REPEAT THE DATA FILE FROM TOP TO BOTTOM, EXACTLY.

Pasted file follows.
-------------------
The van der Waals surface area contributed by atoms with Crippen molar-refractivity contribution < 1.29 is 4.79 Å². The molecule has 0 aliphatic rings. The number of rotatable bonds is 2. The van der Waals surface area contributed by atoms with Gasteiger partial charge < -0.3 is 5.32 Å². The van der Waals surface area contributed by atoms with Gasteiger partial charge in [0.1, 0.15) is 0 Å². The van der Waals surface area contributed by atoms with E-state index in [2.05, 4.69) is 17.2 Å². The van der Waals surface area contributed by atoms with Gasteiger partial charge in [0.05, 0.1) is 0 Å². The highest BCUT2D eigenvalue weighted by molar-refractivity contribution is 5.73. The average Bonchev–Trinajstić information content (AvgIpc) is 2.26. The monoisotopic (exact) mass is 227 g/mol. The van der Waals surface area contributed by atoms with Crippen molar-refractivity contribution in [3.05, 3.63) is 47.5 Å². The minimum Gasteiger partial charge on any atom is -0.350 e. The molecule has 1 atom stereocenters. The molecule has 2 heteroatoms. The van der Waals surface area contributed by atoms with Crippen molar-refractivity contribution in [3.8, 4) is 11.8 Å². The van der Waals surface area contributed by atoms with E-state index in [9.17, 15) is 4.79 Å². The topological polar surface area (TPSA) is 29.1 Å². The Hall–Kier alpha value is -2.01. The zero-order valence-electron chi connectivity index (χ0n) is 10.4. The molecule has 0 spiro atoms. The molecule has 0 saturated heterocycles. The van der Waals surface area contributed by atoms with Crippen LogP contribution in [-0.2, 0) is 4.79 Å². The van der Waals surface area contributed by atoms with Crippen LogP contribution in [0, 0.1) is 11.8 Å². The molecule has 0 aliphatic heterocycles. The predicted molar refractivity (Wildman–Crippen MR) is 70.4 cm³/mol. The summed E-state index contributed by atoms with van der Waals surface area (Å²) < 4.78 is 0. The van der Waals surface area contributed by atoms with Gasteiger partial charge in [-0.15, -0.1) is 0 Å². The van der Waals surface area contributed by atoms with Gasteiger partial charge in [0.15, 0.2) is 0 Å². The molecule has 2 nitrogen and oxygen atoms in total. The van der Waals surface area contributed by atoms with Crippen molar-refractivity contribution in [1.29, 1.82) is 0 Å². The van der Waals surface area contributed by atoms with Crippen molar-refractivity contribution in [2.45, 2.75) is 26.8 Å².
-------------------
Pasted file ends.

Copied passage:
The van der Waals surface area contributed by atoms with Crippen molar-refractivity contribution < 1.29 is 4.79 Å². The molecule has 0 aliphatic rings. The number of rotatable bonds is 2. The van der Waals surface area contributed by atoms with Gasteiger partial charge < -0.3 is 5.32 Å². The van der Waals surface area contributed by atoms with Gasteiger partial charge in [0.1, 0.15) is 0 Å². The van der Waals surface area contributed by atoms with E-state index in [2.05, 4.69) is 17.2 Å². The van der Waals surface area contributed by atoms with Gasteiger partial charge in [0.05, 0.1) is 0 Å². The highest BCUT2D eigenvalue weighted by molar-refractivity contribution is 5.73. The average Bonchev–Trinajstić information content (AvgIpc) is 2.26. The monoisotopic (exact) mass is 227 g/mol. The van der Waals surface area contributed by atoms with Crippen molar-refractivity contribution in [3.05, 3.63) is 47.5 Å². The minimum Gasteiger partial charge on any atom is -0.350 e. The molecule has 1 atom stereocenters. The molecule has 2 heteroatoms. The van der Waals surface area contributed by atoms with Crippen molar-refractivity contribution in [3.8, 4) is 11.8 Å². The van der Waals surface area contributed by atoms with E-state index in [9.17, 15) is 4.79 Å². The topological polar surface area (TPSA) is 29.1 Å². The Hall–Kier alpha value is -2.01. The zero-order valence-electron chi connectivity index (χ0n) is 10.4. The molecule has 0 spiro atoms. The molecule has 0 saturated heterocycles. The van der Waals surface area contributed by atoms with Crippen LogP contribution in [-0.2, 0) is 4.79 Å². The van der Waals surface area contributed by atoms with Crippen LogP contribution in [0, 0.1) is 11.8 Å². The molecule has 0 aliphatic heterocycles. The predicted molar refractivity (Wildman–Crippen MR) is 70.4 cm³/mol. The summed E-state index contributed by atoms with van der Waals surface area (Å²) < 4.78 is 0. The van der Waals surface area contributed by atoms with Gasteiger partial charge in [-0.15, -0.1) is 0 Å². The van der Waals surface area contributed by atoms with Gasteiger partial charge in [0.15, 0.2) is 0 Å². The molecule has 2 nitrogen and oxygen atoms in total. The van der Waals surface area contributed by atoms with Crippen molar-refractivity contribution in [1.29, 1.82) is 0 Å². The van der Waals surface area contributed by atoms with Crippen molar-refractivity contribution in [2.45, 2.75) is 26.8 Å².